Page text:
Interpol - Antics

by Rich Morris Rating: Release Date:2004-09-27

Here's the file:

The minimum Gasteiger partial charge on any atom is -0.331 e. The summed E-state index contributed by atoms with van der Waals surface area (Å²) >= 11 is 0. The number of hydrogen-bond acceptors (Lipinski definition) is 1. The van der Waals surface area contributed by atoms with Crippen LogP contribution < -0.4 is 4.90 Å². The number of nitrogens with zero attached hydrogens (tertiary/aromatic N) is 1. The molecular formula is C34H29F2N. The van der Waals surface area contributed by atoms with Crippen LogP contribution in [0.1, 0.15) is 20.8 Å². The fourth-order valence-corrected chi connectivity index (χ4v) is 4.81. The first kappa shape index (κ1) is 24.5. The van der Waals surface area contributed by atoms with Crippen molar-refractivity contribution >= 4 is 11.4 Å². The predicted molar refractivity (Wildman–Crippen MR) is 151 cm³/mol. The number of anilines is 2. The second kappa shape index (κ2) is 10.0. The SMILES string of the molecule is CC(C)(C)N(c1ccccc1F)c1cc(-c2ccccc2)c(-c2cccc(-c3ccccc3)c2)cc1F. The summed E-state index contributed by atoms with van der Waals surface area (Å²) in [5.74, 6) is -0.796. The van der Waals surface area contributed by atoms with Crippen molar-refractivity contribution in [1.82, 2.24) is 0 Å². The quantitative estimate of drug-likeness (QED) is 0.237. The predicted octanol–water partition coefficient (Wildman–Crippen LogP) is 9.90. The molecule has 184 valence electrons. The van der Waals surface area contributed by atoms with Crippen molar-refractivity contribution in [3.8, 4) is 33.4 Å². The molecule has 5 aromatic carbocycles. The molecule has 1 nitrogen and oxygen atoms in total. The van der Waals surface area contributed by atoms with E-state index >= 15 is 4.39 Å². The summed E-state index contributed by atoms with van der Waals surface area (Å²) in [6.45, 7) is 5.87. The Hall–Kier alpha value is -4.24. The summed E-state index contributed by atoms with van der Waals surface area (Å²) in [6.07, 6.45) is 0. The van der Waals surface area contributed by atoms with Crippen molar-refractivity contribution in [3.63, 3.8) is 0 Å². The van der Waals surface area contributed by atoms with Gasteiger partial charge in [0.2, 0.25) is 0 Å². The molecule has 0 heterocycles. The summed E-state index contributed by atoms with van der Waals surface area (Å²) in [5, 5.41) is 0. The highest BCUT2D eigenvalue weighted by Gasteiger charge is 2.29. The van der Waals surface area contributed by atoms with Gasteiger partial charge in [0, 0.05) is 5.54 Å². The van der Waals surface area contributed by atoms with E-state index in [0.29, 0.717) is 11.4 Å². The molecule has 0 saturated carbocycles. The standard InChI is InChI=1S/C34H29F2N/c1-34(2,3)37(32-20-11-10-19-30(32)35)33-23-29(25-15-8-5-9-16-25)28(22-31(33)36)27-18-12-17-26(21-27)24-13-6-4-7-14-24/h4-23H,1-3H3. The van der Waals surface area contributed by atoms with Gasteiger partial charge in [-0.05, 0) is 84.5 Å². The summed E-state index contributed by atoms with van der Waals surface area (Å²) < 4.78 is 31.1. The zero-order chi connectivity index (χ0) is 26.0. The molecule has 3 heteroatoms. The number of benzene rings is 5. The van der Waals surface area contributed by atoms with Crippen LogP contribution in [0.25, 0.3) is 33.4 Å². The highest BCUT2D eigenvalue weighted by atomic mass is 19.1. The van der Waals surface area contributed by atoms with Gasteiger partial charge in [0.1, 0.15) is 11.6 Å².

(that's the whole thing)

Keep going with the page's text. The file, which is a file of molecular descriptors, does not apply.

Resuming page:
The number of modern rock bands pillaging from the early '80s continues to increase exponentially, but Antics, the second album from New York's Interpol, confirms they're still a cut above all but The Rapture in the elegance of their steals. Building on the twin pillars of arch detachment and icy rock instrumentation laid out on 2002's Turn On The Bright Lights, this is a record that holds its moments of genuine emotional insight under tight rationing - but luckily, such stoicism only increases its long-term pay-off. The Interpol we know and love gels best for the remarkable "Take You on a Cruise", tangled affairs of the heart rendered magisterially through one of Banks' cryptic riddles: "The pretence is not what restricts me/ It's the circles inside". But while there are welcome deviations from the hymn sheet - take "Next Exit", a graceful introduction that cruises along on the drumbeat from The Ronettes' "Be My Baby" - it's when the edgier influences poke through the gaps that Interpol truly thrill: Daniel Kessler's intricate, Television-style guitar work, simultaneously terse and expressive on "Evil" - or Carlos Dengler's elastic, roaming bassline, as familiar in its own way as those of Joy Division's Peter Hook. --Louis Pattison

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